Located in Sonoita, Arizona: 68km (42mi) southeast of Tucson, near the Mexico border

The first KELT telescope, later renamed KELT-North, is located at Winer Observatory outside of Sonoita, AZ.  Winer is owned and operated by Mark Trueblood, and hosts several robotic telescopes, including DEMONEX - one of the several telescopes used for photometric follow-up of KELT-North planet candidates.  KELT-North was installed at Winer in 2004, and science observations began in 2005.  It sits in a large, roll-off enclosure on an independent pier, alongside the other Winer-hosted telescopes.

KELT-North at Winer is located at latitude N 31° 39' 56.08" and longitude W 110°36' 06.42" at an elevation of 1515.7 meters (4973 feet).

KELT-North telescope

This picture (KN) shows the KELT-North telescope at Winer.


LensMamiya 645 80mm f/1.9
Aperture42 mm
CCD4096 x 4096 pixels, Apogee AP16E
Pixel Size9 microns
Field of View26 x 26 degrees
Plate Scale23 arcsec/pixel
MountParamount ME



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KELT Transit Search to conclude after 17 years of work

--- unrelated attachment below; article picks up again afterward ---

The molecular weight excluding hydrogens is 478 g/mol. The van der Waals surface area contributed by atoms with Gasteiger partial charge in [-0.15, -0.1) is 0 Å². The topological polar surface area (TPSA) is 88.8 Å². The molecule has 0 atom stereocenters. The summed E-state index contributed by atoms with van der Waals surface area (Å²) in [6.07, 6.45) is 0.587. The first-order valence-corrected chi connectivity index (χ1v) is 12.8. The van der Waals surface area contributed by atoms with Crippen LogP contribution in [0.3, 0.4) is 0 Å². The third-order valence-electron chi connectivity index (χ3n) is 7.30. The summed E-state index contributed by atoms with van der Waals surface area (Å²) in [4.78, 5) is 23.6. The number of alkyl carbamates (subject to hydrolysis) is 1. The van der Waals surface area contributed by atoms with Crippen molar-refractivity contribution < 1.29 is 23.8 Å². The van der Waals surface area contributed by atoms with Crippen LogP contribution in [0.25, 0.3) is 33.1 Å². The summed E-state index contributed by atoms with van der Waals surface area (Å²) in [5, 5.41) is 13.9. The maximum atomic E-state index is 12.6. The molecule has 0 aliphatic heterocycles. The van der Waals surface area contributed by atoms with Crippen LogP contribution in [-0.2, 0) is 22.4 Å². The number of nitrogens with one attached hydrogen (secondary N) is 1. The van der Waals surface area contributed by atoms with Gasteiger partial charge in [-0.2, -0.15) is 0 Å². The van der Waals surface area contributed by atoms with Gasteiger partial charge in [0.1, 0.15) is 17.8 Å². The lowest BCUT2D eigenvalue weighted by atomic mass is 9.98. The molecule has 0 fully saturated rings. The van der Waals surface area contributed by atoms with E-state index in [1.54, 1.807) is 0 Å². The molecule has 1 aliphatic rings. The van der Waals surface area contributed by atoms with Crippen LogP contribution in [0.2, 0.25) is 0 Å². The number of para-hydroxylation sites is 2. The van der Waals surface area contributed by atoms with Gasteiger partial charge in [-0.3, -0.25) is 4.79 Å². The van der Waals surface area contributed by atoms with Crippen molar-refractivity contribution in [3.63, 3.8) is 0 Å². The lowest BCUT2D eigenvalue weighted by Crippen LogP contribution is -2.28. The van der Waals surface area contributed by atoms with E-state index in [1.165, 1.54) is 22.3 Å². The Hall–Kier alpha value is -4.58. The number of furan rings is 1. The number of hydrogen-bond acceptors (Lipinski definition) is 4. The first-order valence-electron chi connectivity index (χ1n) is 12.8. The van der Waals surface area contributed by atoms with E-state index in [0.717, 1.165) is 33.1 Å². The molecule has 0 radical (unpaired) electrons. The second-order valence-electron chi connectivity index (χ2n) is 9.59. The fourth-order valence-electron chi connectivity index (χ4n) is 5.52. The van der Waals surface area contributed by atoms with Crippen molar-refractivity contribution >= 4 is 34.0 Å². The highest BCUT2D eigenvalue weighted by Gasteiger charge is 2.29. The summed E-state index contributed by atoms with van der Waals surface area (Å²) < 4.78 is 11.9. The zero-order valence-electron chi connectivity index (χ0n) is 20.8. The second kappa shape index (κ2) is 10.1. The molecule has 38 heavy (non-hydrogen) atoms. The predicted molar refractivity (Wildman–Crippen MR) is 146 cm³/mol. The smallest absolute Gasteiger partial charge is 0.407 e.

Mar 09

After 14 years of observations, 17 years since the project conception, 26 planets discovered, and dozens of papers, the KELT transit search is ending. This transition has been long-expected, since the NASA TESS mission has revolutionized the discovery of transiting exoplanets. We will continue observations by both KELT telescopes for as long as practical, since there is so much more science to be done outside of transit discovery. Thank you to everyone who supported the KELT project!

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KELT website receives Award of Distinction at the 25th Annual Communicator Awards

Jun 07

We are honored to have received the Award of Distinction at the 25th Annual Communicator Awards from the Academy of Interactive and Visual Arts for this website, together with our web design partners at 3twenty9 Design, LLC.

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New 'hot Jupiter' with short orbital period discovered

Jul 12

(—An international team of astronomers reports the discovery of a new "hot Jupiter" exoplanet with a short orbital period of just three and a half days. The newly detected giant planet, designated KELT-20b, circles a rapidly rotating star known as HD 185603 (or KELT-20). The finding was presented in a paper published July 5 on

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Mysterious Stellar Eclipse Point To A Giant Ringed Gas Planet Surrounded By A Ring Of Dust

Jun 07

Scientists have discovered a giant ringed gas planet which is likely caused by a mysterious stellar eclipse. The planet has 50 times mass of Jupiter and it is surrounded by a ring of dust. According to researchers from the University of Warwick, this planet is hurtling around a star more than 1000 light years away from Earth.

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